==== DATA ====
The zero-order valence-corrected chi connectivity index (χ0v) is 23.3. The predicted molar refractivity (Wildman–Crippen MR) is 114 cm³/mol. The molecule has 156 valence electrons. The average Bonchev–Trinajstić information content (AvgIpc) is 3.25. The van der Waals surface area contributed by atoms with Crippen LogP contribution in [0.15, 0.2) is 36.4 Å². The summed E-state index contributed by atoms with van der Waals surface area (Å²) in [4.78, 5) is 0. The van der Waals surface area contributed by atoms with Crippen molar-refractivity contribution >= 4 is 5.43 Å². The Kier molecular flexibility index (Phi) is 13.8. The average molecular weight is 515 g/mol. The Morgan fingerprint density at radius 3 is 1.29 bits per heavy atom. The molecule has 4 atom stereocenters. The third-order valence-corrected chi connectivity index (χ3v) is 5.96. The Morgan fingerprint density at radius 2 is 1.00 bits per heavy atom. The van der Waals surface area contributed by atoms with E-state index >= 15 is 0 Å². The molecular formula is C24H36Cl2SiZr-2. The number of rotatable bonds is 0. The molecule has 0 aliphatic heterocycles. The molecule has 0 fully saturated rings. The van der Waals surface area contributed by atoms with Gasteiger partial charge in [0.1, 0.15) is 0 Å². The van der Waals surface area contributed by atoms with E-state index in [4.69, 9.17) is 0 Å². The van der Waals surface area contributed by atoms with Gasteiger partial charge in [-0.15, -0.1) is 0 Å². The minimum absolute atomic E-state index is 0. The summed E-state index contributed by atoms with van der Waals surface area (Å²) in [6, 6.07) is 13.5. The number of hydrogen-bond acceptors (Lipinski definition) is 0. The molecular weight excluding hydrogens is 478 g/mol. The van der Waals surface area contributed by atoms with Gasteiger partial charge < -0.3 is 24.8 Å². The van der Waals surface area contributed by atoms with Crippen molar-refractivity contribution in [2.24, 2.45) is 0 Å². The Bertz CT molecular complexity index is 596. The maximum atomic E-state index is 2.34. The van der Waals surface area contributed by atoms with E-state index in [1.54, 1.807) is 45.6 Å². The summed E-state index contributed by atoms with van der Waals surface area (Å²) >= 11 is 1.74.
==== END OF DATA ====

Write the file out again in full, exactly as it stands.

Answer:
The zero-order valence-corrected chi connectivity index (χ0v) is 23.3. The predicted molar refractivity (Wildman–Crippen MR) is 114 cm³/mol. The molecule has 156 valence electrons. The average Bonchev–Trinajstić information content (AvgIpc) is 3.25. The van der Waals surface area contributed by atoms with Crippen LogP contribution in [0.15, 0.2) is 36.4 Å². The summed E-state index contributed by atoms with van der Waals surface area (Å²) in [4.78, 5) is 0. The van der Waals surface area contributed by atoms with Crippen molar-refractivity contribution >= 4 is 5.43 Å². The Kier molecular flexibility index (Phi) is 13.8. The average molecular weight is 515 g/mol. The Morgan fingerprint density at radius 3 is 1.29 bits per heavy atom. The molecule has 4 atom stereocenters. The third-order valence-corrected chi connectivity index (χ3v) is 5.96. The Morgan fingerprint density at radius 2 is 1.00 bits per heavy atom. The van der Waals surface area contributed by atoms with E-state index >= 15 is 0 Å². The molecular formula is C24H36Cl2SiZr-2. The number of rotatable bonds is 0. The molecule has 0 aliphatic heterocycles. The molecule has 0 fully saturated rings. The van der Waals surface area contributed by atoms with Gasteiger partial charge in [0.1, 0.15) is 0 Å². The van der Waals surface area contributed by atoms with E-state index in [4.69, 9.17) is 0 Å². The van der Waals surface area contributed by atoms with Gasteiger partial charge in [-0.15, -0.1) is 0 Å². The minimum absolute atomic E-state index is 0. The summed E-state index contributed by atoms with van der Waals surface area (Å²) in [6, 6.07) is 13.5. The number of hydrogen-bond acceptors (Lipinski definition) is 0. The molecular weight excluding hydrogens is 478 g/mol. The van der Waals surface area contributed by atoms with Gasteiger partial charge < -0.3 is 24.8 Å². The van der Waals surface area contributed by atoms with Crippen molar-refractivity contribution in [2.24, 2.45) is 0 Å². The Bertz CT molecular complexity index is 596. The maximum atomic E-state index is 2.34. The van der Waals surface area contributed by atoms with E-state index in [1.54, 1.807) is 45.6 Å². The summed E-state index contributed by atoms with van der Waals surface area (Å²) >= 11 is 1.74.